'Run Ricky Run' examines a complex life

30 for 30: Run Ricky Run (Trailer) (2:39)

In 2004, with rumors of another positive marijuana test looming, Miami Dolphin running back Ricky Williams traded adulation and a mansion in South Florida for anonymity and a $7 a night tent in Australia. (2:39)

Ricky Williams stares glumly out the little window in the front door, watching the rain fall outside his leased one-bedroom home in Nevada City, Calif.

He's 27 years old, owns a Heisman Trophy and has made millions of dollars. But he's a lost soul, disheveled and out of football because of too many failed drug tests. He turns to the camera he invited to film him for a documentary and delivers an agitated, rambling response to a question.

The lens eventually zooms in, showing chunks of food entangled in his nappy beard. Williams shrugs. He doesn't care.

The latest offering in ESPN's "30 for 30" documentary film series, "Run Ricky Run: Hard to Tackle, Harder to put a Finger On," provides a compelling look at the mystifying Miami Dolphins back with intimate footage shot over nearly six years. It will debut April 27.

"A gentle man in a brutal business, he of the naïve, best intentions, asked me to make this film so his kids would know who their father was in case he never came home," filmmaker Sean Pamphilon narrates in the opening scene.

"Within weeks of his bizarre retirement from the NFL in 2004, the man who was universally loved when I first met him asked me to tell his life story with one directive: absolute truth."

Pamphilon's access provides a fascinating look at Williams' peculiar odyssey and tries to mesh the superstar running back with the conflicted son with the prolific marijuana smoker with the inspired yoga scholar with the absentee father with the diagnosed narcissist.

"It made me kind of squirmy," Williams recently told reporters about the documentary he requested. "There's some uncomfortable stuff in there."

Pamphilon's camera captures Williams smoking pot while clicking through Dolphins game film on a laptop computer and while strumming a guitar. Pamphilon tracks Williams across the country and sits down with a variety of family members, friends, former coaches, teammates and reporters.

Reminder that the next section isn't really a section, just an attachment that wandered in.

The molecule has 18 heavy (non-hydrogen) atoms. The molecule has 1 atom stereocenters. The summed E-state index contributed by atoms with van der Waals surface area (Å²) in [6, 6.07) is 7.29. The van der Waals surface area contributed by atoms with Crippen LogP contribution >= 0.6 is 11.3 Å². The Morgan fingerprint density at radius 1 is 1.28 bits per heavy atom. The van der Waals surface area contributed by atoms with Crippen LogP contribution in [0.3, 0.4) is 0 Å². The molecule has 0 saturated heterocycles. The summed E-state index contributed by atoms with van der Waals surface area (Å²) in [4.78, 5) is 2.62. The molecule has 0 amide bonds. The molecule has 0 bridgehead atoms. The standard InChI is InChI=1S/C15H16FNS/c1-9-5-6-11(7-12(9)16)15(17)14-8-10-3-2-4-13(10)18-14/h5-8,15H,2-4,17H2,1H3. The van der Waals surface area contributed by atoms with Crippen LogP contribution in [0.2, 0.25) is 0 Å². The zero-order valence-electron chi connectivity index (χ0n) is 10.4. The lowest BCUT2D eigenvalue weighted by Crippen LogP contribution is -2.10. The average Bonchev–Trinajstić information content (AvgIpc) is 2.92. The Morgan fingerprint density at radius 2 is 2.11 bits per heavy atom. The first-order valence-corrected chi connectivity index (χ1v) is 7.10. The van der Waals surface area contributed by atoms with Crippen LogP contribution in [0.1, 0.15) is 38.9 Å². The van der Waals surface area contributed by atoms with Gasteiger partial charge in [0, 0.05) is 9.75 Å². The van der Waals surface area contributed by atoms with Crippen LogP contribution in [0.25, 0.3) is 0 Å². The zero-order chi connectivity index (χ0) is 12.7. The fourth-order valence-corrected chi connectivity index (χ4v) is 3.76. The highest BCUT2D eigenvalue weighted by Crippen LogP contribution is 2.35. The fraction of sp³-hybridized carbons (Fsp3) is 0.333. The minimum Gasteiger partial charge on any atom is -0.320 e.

The film succinctly summarizes the madcap, meandering path that was Williams' football career, but the examination of his personal life is what resonates.

Most gripping are interviews with Williams' parents. Sandy Williams reveals Errick Williams Sr. was arrested in 1984 after being accused of ordering Ricky to photograph him in the nude.

"When he grew up," Sandy Williams says, "he wanted to be a policeman so he can shoot his father and get away with it because a policeman can shoot you and not get in trouble."

Errick Williams Sr. denies the allegation that tore the family apart.

"What happened? Nothing, nothing sexual toward these children at all," Errick Williams Sr. says.

"What they say I was, I'm not that. What they say I did, I did not do. ... God is my secret judge. Never done it, and I feel like I haven't gotten a fair shake with that, but that's OK. That's OK because the bible also says you do reap what you sow."

Sandy Williams acknowledges her son carries guilt over his father's indelible status as a sex offender. Later in the film, a more-at-peace Ricky Williams delivers a comment about his family that only raises more questions about what really occurred.

"What I carry with me still was how everything went down and that the event, and mainly me, I was the one that was used to get rid of my father," Williams says.

Janey Barnes, Williams' former counselor, explains she diagnosed him with social anxiety disorder and put him on Paxil because of "his admission to me that he often only felt safe when he was in his home, in the dark."

When filming began for "Run Ricky Run," he had three children to three women in three states.

"When it comes to women, my son always has been a D-O-G," Sandy Williams says. "Always."

"Sometimes I pray that I wake up and I don't love him," says his wife, Kristin Williams, in an interview that predates their September 2009 marriage. They've had two more children, giving him five in all.

At the end of the 51-minute film, we don't see the same restless spirit from six years earlier.

Asked what he loves about football, he unsurprisingly responds with a philosophical thought that can be applied universally.

"I love seeing people take themselves to that uncomfortable place," Ricky Williams says, "overcome it and see progress, results, improvement."